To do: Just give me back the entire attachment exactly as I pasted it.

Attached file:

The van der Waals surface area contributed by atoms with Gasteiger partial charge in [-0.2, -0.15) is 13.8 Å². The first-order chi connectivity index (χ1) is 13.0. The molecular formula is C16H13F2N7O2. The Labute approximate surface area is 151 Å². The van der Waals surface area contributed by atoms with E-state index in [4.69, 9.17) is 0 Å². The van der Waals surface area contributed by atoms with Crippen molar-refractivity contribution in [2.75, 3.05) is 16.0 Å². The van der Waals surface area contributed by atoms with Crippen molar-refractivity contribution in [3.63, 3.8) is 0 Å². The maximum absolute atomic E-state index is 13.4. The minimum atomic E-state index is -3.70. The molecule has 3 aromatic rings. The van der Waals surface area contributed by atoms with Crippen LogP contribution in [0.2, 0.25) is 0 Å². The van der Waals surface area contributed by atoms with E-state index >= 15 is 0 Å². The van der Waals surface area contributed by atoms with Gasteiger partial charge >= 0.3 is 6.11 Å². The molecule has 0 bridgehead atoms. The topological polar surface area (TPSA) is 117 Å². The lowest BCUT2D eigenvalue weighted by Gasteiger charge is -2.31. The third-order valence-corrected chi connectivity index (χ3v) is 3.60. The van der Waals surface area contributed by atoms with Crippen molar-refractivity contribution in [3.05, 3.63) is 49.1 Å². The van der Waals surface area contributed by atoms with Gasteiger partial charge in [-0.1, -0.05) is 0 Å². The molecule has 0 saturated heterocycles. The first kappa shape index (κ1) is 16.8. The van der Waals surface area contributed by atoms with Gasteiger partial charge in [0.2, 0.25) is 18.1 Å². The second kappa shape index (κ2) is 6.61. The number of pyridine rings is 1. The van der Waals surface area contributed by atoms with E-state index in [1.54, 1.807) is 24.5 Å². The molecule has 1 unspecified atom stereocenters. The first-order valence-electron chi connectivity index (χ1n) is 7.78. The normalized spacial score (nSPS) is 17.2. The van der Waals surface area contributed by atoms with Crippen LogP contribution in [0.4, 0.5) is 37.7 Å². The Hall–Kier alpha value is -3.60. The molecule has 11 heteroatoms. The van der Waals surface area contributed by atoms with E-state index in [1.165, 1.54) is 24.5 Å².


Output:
The van der Waals surface area contributed by atoms with Gasteiger partial charge in [-0.2, -0.15) is 13.8 Å². The first-order chi connectivity index (χ1) is 13.0. The molecular formula is C16H13F2N7O2. The Labute approximate surface area is 151 Å². The van der Waals surface area contributed by atoms with E-state index in [4.69, 9.17) is 0 Å². The van der Waals surface area contributed by atoms with Crippen molar-refractivity contribution in [2.75, 3.05) is 16.0 Å². The van der Waals surface area contributed by atoms with Crippen molar-refractivity contribution in [3.63, 3.8) is 0 Å². The maximum absolute atomic E-state index is 13.4. The minimum atomic E-state index is -3.70. The molecule has 3 aromatic rings. The van der Waals surface area contributed by atoms with Crippen LogP contribution in [0.2, 0.25) is 0 Å². The van der Waals surface area contributed by atoms with E-state index >= 15 is 0 Å². The van der Waals surface area contributed by atoms with Gasteiger partial charge >= 0.3 is 6.11 Å². The molecule has 0 bridgehead atoms. The topological polar surface area (TPSA) is 117 Å². The lowest BCUT2D eigenvalue weighted by Gasteiger charge is -2.31. The third-order valence-corrected chi connectivity index (χ3v) is 3.60. The van der Waals surface area contributed by atoms with Crippen molar-refractivity contribution in [3.05, 3.63) is 49.1 Å². The van der Waals surface area contributed by atoms with Gasteiger partial charge in [-0.1, -0.05) is 0 Å². The molecule has 0 saturated heterocycles. The first kappa shape index (κ1) is 16.8. The van der Waals surface area contributed by atoms with Gasteiger partial charge in [0.2, 0.25) is 18.1 Å². The second kappa shape index (κ2) is 6.61. The number of pyridine rings is 1. The van der Waals surface area contributed by atoms with E-state index in [1.54, 1.807) is 24.5 Å². The molecule has 1 unspecified atom stereocenters. The first-order valence-electron chi connectivity index (χ1n) is 7.78. The normalized spacial score (nSPS) is 17.2. The van der Waals surface area contributed by atoms with Crippen LogP contribution in [0.4, 0.5) is 37.7 Å². The Hall–Kier alpha value is -3.60. The molecule has 11 heteroatoms. The van der Waals surface area contributed by atoms with E-state index in [1.165, 1.54) is 24.5 Å².